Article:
After months of preparation, the first CIK-FIA meeting organized in collaboration with a promoter, WSK Promotion, was finally held this weekend in Germany at the Wackersdorf circuit.
Tue 21.05.13, 10:10AM
Despite the inevitable pressure inherent in a new experience of this kind, the results of the opening round of the European Championship for KZ and KZ2 were overwhelmingly positive. Together with very pleasant weather, the event set a high standard, both for the competitors than and the organization. Max Verstappen will be remembered for his domination in KZ, while Riccardo Negro emerged victorious from a confrontation with the outstanding Marco Zanchetta in KZ2. Times change and Wackersdorf marks an important step towards the future of karting.
Although he had not meant it as a testimony, the spontaneous declaration of the great champion Bas Lammers on the podium could serve as a reference: "It really hasn't taken long for the collaboration between the CIK-FIA and WSK Promotion to bear fruit. We saw a lot of flexibility from the organization and a great respect for the competitors. Everyone was very attentive to everything going well, the commissioners were very involved, and concerned about the safety of all. The drivers felt good and the races took place in an excellent atmosphere."
The overall results are very encouraging for future collaborations between the CIK-FIA and WSK Promotion. Some perfectly understandable adjustments between the two organisations will be set up at the next round, but it is clear that the running of this first meeting has been very promising. The President of the CIK-FIA, the Vice-President and the Executive Secretary, who wanted to show their involvement in the new operation by their presence at Wackersdorf, were not disappointed that things went the way they hoped for the future of Karting.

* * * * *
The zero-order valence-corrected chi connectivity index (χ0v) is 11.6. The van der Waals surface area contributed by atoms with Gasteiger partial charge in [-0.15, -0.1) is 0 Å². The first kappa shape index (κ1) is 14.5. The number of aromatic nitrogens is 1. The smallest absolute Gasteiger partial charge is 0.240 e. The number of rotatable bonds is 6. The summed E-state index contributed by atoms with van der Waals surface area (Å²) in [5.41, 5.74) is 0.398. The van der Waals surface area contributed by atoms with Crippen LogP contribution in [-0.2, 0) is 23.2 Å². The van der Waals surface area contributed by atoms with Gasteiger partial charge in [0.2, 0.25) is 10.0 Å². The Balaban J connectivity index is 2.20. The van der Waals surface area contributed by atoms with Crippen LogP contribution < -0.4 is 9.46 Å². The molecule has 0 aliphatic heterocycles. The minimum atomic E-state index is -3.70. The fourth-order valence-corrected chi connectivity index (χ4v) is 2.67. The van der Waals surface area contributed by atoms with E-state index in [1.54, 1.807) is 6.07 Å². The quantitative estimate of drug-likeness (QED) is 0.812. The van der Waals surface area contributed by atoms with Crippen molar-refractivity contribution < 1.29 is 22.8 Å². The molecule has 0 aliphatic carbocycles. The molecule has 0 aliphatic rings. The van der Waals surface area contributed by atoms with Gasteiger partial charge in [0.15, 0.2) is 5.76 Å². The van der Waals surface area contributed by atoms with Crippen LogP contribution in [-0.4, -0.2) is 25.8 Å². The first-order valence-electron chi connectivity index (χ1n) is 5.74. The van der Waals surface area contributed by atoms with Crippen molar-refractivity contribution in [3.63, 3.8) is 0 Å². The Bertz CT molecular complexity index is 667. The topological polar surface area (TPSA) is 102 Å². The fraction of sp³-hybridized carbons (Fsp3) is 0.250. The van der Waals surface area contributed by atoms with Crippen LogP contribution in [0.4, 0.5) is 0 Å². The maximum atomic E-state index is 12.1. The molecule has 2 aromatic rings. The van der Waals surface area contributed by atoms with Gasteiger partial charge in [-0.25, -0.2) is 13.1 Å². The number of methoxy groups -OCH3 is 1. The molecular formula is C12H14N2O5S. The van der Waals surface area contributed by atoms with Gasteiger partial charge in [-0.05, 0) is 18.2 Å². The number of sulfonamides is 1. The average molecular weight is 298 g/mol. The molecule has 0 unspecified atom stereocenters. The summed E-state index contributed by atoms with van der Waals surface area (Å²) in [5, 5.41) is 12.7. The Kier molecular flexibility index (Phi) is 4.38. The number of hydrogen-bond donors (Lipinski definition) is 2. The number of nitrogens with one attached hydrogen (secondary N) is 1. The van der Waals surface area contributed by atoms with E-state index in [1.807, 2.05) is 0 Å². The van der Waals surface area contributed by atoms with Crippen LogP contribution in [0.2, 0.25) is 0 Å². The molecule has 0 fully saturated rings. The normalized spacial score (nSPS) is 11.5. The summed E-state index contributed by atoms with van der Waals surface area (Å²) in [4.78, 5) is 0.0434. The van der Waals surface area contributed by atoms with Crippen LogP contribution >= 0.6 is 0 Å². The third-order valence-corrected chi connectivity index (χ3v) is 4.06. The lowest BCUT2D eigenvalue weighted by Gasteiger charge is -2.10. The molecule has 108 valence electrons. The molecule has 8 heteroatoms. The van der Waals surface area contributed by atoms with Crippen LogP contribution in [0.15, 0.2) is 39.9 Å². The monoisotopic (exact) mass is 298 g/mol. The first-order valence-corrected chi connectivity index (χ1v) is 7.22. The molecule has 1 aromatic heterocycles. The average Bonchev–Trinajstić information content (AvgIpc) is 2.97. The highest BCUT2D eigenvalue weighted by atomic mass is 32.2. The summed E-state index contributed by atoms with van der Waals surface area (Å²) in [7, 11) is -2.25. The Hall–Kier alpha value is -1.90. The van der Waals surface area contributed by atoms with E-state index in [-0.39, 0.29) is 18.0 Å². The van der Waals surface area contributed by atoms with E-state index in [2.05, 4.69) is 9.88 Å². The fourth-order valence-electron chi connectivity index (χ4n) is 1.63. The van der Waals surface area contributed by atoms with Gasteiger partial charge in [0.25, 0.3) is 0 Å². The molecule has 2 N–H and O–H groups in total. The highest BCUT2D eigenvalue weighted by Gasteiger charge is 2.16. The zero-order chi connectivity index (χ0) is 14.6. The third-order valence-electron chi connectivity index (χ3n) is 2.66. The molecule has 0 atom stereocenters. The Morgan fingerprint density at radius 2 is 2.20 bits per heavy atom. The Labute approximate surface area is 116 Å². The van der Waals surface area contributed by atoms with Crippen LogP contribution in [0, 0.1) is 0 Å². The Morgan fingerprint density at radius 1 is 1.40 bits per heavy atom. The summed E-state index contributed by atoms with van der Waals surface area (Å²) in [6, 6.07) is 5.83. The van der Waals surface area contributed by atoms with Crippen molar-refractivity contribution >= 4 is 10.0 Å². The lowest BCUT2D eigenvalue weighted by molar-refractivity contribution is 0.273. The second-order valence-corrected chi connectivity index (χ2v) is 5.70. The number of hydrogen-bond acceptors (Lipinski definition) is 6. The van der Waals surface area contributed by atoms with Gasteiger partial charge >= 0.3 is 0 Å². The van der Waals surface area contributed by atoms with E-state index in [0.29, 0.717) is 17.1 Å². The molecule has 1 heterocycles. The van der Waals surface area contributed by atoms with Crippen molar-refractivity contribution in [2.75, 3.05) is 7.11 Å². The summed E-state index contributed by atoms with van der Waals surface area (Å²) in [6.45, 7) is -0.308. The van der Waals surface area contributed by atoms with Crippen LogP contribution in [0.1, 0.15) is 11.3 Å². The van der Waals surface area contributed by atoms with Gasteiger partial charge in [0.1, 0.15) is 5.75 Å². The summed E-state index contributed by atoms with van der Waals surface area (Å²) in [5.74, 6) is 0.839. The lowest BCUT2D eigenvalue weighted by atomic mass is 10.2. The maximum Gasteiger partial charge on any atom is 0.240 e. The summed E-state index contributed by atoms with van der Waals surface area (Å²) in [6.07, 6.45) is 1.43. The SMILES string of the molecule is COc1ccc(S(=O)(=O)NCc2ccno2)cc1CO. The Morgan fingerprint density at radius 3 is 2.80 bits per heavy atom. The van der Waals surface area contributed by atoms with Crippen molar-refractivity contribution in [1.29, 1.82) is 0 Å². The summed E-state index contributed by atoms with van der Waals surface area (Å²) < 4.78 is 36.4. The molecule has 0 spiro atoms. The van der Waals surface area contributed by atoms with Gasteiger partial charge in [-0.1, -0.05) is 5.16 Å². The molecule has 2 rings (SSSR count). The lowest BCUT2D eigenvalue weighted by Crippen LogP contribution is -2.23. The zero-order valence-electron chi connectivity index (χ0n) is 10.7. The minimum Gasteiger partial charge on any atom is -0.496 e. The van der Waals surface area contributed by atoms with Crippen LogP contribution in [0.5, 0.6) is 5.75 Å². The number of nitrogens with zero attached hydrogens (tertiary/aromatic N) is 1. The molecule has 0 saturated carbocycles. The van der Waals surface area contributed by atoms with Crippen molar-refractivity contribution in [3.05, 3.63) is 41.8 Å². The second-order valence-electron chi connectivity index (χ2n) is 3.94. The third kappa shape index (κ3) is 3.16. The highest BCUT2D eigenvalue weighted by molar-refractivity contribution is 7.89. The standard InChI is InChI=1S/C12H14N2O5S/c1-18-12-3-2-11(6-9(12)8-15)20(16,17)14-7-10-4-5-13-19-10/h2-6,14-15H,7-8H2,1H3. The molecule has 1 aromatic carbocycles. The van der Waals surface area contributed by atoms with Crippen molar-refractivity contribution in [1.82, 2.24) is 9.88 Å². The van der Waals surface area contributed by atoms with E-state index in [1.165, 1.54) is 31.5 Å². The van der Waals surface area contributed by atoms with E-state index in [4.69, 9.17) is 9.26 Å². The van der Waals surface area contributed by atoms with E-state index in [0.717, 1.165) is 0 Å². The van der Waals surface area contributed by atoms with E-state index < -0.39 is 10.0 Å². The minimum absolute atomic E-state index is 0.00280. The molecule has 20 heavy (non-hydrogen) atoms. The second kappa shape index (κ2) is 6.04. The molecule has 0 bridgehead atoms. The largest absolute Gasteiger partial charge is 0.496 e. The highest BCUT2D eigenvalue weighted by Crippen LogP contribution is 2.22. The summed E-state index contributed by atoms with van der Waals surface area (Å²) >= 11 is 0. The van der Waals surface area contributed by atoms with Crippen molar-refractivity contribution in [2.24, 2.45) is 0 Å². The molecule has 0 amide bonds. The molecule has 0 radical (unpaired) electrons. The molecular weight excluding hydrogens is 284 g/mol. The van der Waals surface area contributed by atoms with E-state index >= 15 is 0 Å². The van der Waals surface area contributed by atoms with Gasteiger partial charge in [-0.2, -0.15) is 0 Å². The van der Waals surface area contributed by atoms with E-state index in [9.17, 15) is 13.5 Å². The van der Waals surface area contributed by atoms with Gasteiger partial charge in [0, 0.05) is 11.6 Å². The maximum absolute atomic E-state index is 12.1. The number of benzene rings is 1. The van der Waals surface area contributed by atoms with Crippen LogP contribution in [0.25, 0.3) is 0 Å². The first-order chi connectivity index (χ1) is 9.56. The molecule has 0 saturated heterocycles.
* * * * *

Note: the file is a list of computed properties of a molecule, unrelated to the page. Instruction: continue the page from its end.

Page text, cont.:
Strict measures were taken on Friday in several areas, and the positive effects were clearly felt in the finals on Sunday. Noise reduction remains a priority of the CIK-FIA, including with the KZ equipment, so as not to jeopardize the future of the discipline, regardless of the level of competition. International Championships are to show the way so that all ASNs understand the importance of getting involved in this process. The checks carried out since the beginning of the meeting led to sanctions as announced from qualifying and the first heats. The CIK-FIA is very satisfied with the cooperation of major factories and teams that resulted, as on Saturday the noise levels complied with the regulations. In terms of sportsmanlike racing, the commissioners were able to effectively support the system established by the WSK Promotion cameras to remind drivers about bad behavior from the beginning of the event and to allow healthy competition in the finals. Finally, premature starters have also been actively pursued.
After this long but necessary preamble, here is the racing!
KZ: Verstappen wins every race
Although Jorrit Pex (CRG-TM-B'stone) was fastest during the qualifying session in KZ, Max Verstappen (CRG-TM-B'stone), second in qualifying, soon regained the ascendancy as the races began. Winning both heats, the pre-final and the final, where he set the fastest lap time, the young Dutch prodigy dominated Europe's leading meeting, making him the favorite for the title which will be awarded at the second round at Genk (Bel) in late June. Pex has long been his heir, but the battle redoubled it's intensity during the final and another Dutch driver, Bas Lammers (Intrepid-TM-B'stone) went on the attack early in the race to masterfully take second position. The Italian Marco Ardigo (Tony Kart-Vortex-B'stone) often found himself fighting with the French driver Anthony Abbasse (Sodi / TM-B 'stone), who was very fast at Wackersdorf. Ardigo finally took the third step of the podium, while Abbasse finished fourth, ahead of the Briton Jordon Lennox-Lamb (CRG-Parilla-B'stone) who made a good comeback.
KZ2: The duel with Zanchetta finally turns in favor of Negro
There have been many tenacious prospective winners in KZ2 who progressed through the perilous stages of the heats to receive good positions which were critical to get into the final via the pre-finals. The Italian Marco Zanchetta (Maranello-TM-B'stone) and German Riccardo Negro (DR-TM-B'stone) were already shoulder to shoulder in the intermediate classification, but were less successful in the pre-finals. They were able to sustain a long duel for 21 of the 24 laps of the final, but Negro retained a small advantage until the finish line. Winner of the second prefinal, the Swede Joel Johansson (Energy-TM-B'stone) was on the third step of the podium at Wackersdorf. There was no chance for the Italian Felice Tiene (CRG-Maxter-B'stone) who was demoted in the last heat for a mechanical non-compliance, came back to second place in the second prefinal and was forced to retire early in the final due to a missing bodywork part. Fourth position went to Norway's Emil Antonsen (DR-TM-B'stone) and fifth to the German Dominik Schmidt (CRG-TM-B'stone).